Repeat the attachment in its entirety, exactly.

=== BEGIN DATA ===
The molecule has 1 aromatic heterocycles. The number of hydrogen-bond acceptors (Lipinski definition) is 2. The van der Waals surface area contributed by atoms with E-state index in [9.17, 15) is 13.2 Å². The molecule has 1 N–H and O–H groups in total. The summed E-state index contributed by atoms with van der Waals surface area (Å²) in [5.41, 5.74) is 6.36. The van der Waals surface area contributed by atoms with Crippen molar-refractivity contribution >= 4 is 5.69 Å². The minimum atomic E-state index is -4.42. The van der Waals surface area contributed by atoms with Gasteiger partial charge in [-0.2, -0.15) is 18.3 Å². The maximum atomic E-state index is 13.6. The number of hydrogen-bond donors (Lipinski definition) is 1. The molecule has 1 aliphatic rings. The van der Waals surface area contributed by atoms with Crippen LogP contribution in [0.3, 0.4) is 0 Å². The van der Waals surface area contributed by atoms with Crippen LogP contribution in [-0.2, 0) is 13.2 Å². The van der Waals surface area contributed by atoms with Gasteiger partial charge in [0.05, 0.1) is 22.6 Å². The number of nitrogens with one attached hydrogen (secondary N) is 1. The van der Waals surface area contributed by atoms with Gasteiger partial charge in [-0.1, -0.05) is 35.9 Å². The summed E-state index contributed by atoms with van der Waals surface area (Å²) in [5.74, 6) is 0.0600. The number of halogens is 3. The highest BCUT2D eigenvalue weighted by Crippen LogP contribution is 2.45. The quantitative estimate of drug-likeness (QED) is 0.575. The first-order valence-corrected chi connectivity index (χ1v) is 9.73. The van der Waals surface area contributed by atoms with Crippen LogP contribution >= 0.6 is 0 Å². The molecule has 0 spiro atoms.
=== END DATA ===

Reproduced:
The molecule has 1 aromatic heterocycles. The number of hydrogen-bond acceptors (Lipinski definition) is 2. The van der Waals surface area contributed by atoms with E-state index in [9.17, 15) is 13.2 Å². The molecule has 1 N–H and O–H groups in total. The summed E-state index contributed by atoms with van der Waals surface area (Å²) in [5.41, 5.74) is 6.36. The van der Waals surface area contributed by atoms with Crippen molar-refractivity contribution >= 4 is 5.69 Å². The minimum atomic E-state index is -4.42. The van der Waals surface area contributed by atoms with Gasteiger partial charge in [-0.2, -0.15) is 18.3 Å². The maximum atomic E-state index is 13.6. The number of hydrogen-bond donors (Lipinski definition) is 1. The molecule has 1 aliphatic rings. The van der Waals surface area contributed by atoms with Crippen LogP contribution in [0.3, 0.4) is 0 Å². The van der Waals surface area contributed by atoms with Crippen LogP contribution in [-0.2, 0) is 13.2 Å². The van der Waals surface area contributed by atoms with Gasteiger partial charge in [0.05, 0.1) is 22.6 Å². The number of nitrogens with one attached hydrogen (secondary N) is 1. The van der Waals surface area contributed by atoms with Gasteiger partial charge in [-0.1, -0.05) is 35.9 Å². The summed E-state index contributed by atoms with van der Waals surface area (Å²) in [5.74, 6) is 0.0600. The number of halogens is 3. The highest BCUT2D eigenvalue weighted by Crippen LogP contribution is 2.45. The quantitative estimate of drug-likeness (QED) is 0.575. The first-order valence-corrected chi connectivity index (χ1v) is 9.73. The van der Waals surface area contributed by atoms with Crippen LogP contribution >= 0.6 is 0 Å². The molecule has 0 spiro atoms.